AlphaSix Corporation

B-412456: Feb 19, 2016

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AlphaSix Corporation, of Sterling, Virginia, protests the Department of Justice, Drug Enforcement Administration's (DEA) award of a contract to eKCG, LLC, of Reston, Virginia, under request for proposals (RFP) No. DJD-15-R-0004, for operation and maintenance of an information security (INFOSEC) program. The protester challenges the evaluation of proposals and resulting source selection decision.

We deny the protest.

The decision issued on the date below was subject to a GAO Protective Order. This redacted version has been approved for public release.


Matter of:  AlphaSix Corporation

File:  B-412456

Date:  February 19, 2016

Carol L. O’Riordan, Esq., Anthony J. Marchese, Esq., and Taimur Rabbani, Esq., O’Riordan Bethel Law Firm, LLP, for the protester.
John E. Jensen, Esq., Selena Brady, Esq., Meghan D. Doherty, Esq., Pillsbury Winthrop Shaw Pittman LLP, for eKCG, LLC, the intervenor.
James E. Hicks, Esq., Department of Justice, for the agency.
Frank Maguire, Esq., and David A. Ashen, Esq., Office of the General Counsel, GAO, participated in the preparation of the decision.


Protest that agency improperly assigned protester’s proposal only a “good” rating, rather than the awardee’s “outstanding” rating, under technical capabilities evaluation factor is denied where protest is based only on the number of the protester’s evaluated strengths and subfactor ratings, while the agency’s determination that the awardee’s proposal was superior under the evaluation factor was reasonably based on a qualitative assessment of the competing proposals’ characteristics.


AlphaSix Corporation, of Sterling, Virginia, protests the Department of Justice, Drug Enforcement Administration’s (DEA) award of a contract to eKCG, LLC, of Reston, Virginia, under request for proposals (RFP) No. DJD-15-R-0004, for operation and maintenance of an information security (INFOSEC) program.  The protester challenges the evaluation of proposals and resulting source selection decision.

We deny the protest.


The RFP provided that award would be made to the offeror whose proposal was most advantageous considering five evaluation factors:  technical capabilities, including subfactors (in descending order of importance) for cybersecurity management, information assurance, information security governance, information security program management, and communications security; personnel qualifications; corporate capabilities; past performance; and cost/price.  RFP at M-2, M-5.  The RFP further advised that the technical evaluation factors, when combined, were significantly more important than cost/price.  RFP at M-2.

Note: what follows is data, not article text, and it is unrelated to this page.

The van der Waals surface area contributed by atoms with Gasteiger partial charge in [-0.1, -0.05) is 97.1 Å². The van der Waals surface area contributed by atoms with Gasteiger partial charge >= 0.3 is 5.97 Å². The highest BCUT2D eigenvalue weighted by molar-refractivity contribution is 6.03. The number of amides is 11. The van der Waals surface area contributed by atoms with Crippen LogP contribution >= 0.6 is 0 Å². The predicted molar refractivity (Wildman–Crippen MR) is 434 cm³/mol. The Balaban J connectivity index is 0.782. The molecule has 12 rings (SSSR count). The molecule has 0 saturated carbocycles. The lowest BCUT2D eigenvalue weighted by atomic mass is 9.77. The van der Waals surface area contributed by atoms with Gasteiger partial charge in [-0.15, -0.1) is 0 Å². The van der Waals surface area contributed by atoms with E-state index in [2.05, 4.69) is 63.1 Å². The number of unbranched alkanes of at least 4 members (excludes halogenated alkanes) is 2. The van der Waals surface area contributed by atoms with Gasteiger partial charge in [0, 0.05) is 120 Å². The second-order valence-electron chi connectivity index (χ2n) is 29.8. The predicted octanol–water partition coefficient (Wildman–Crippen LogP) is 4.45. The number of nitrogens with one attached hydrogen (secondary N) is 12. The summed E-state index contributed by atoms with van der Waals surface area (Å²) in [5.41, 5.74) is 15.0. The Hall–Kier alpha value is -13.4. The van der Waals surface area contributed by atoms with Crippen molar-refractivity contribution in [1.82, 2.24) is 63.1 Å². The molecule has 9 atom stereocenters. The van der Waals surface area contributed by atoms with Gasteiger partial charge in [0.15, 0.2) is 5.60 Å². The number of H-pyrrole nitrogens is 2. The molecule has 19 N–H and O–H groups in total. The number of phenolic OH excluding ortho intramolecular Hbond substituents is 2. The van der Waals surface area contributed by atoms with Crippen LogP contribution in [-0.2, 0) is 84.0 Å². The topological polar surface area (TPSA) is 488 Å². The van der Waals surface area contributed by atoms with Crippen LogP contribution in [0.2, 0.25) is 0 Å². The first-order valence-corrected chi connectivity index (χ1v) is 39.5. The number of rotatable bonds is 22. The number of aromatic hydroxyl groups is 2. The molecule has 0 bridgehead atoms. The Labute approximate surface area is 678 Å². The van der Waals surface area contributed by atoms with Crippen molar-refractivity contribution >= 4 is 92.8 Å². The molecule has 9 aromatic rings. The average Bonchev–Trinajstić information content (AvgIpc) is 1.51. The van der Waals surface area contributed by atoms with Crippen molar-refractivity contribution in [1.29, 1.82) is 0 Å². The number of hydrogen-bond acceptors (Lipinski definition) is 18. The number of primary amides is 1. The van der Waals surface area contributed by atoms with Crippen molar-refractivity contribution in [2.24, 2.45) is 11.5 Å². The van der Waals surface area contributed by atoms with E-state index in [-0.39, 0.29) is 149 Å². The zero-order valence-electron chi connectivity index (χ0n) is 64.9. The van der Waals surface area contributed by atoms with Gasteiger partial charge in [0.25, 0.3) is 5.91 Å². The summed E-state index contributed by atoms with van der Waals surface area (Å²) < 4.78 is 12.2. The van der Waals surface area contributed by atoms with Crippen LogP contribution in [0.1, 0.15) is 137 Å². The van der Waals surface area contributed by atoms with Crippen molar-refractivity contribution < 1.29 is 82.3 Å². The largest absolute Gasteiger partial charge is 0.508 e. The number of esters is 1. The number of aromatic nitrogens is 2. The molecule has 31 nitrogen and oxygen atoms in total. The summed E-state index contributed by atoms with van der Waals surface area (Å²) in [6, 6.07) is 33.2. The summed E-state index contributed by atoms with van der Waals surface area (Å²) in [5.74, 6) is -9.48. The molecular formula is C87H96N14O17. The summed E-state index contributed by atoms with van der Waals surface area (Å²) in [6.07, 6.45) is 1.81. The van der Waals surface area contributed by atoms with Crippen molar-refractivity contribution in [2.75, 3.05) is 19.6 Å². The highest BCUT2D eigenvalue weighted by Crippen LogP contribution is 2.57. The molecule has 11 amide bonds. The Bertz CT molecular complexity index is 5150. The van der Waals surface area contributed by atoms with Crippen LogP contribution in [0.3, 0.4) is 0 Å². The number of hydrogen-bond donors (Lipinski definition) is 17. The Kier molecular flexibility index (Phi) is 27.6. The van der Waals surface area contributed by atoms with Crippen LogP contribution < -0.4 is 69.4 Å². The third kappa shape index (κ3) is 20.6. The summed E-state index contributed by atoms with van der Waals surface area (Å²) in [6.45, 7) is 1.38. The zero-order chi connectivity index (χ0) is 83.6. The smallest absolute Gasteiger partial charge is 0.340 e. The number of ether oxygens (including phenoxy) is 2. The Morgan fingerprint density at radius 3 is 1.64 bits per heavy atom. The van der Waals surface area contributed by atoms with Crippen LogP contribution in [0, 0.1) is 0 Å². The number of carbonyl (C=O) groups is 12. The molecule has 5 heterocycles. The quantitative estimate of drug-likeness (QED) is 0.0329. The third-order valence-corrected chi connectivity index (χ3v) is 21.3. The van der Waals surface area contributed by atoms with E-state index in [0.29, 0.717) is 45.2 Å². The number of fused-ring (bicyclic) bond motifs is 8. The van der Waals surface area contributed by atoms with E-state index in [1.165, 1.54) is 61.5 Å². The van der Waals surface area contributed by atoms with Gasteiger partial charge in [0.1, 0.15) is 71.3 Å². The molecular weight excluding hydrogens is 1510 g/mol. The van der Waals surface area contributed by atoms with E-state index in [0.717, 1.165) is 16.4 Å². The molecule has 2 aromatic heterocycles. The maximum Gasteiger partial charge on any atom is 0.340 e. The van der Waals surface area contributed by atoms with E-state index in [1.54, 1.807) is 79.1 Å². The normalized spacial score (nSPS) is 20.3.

Eleven proposals were submitted in response to the solicitation.  Contracting Officer’s Statement (COS) at 4.  After the evaluation of initial proposals, the agency established a competitive range of three offerors (eKCG, AlphaSix, and a third offeror), conducted discussions, and requested final revised proposals.  The Source Evaluation Board (SEB) evaluated the final revised proposals as follows: 




3rd Offeror

Technical Capabilities









Corporate Capabilities




Past Performance

Substantial Confidence/Very Relevant

Satisfactory Confidence/Somewhat Relevant

Substantial Confidence/Very Relevant









Agency Report (AR), SEB Addendum, at 5.

In her source selection decision, the source selection authority (SSA) identified 18 technical advantages (discriminators) offered by eKCG’s proposal (including 15 with respect to technical capabilities and 3 with respect to personnel qualifications) but not AlphaSix’s, and 18 discriminators relative to the third offeror’s proposal.  AR, Tab 14, Source Selection Authority Decision Memorandum (SSADM), at 6-10.  The SSA concluded that:

it is clear that eKCG’s top-rated and top-ranked technical proposal is the best value to the government.  A side-by-side comparison of eKCG’s technical and price proposals with that of the other offerors shows that none of the other offerors are able to demonstrate the combination of technical superiority and competitive pricing that rises to the level of eKCG’s proposal.  As this requirement encompasses leading edge information security in a rapidly changing security environment, it is to the government’s advantage to award to the offeror with the highest technical capability.  In this case, eKCG exhibited this technical acumen at a total proposed price that allows the government to procure the best “bang for the buck,” as compared to the other offerors who submitted proposals.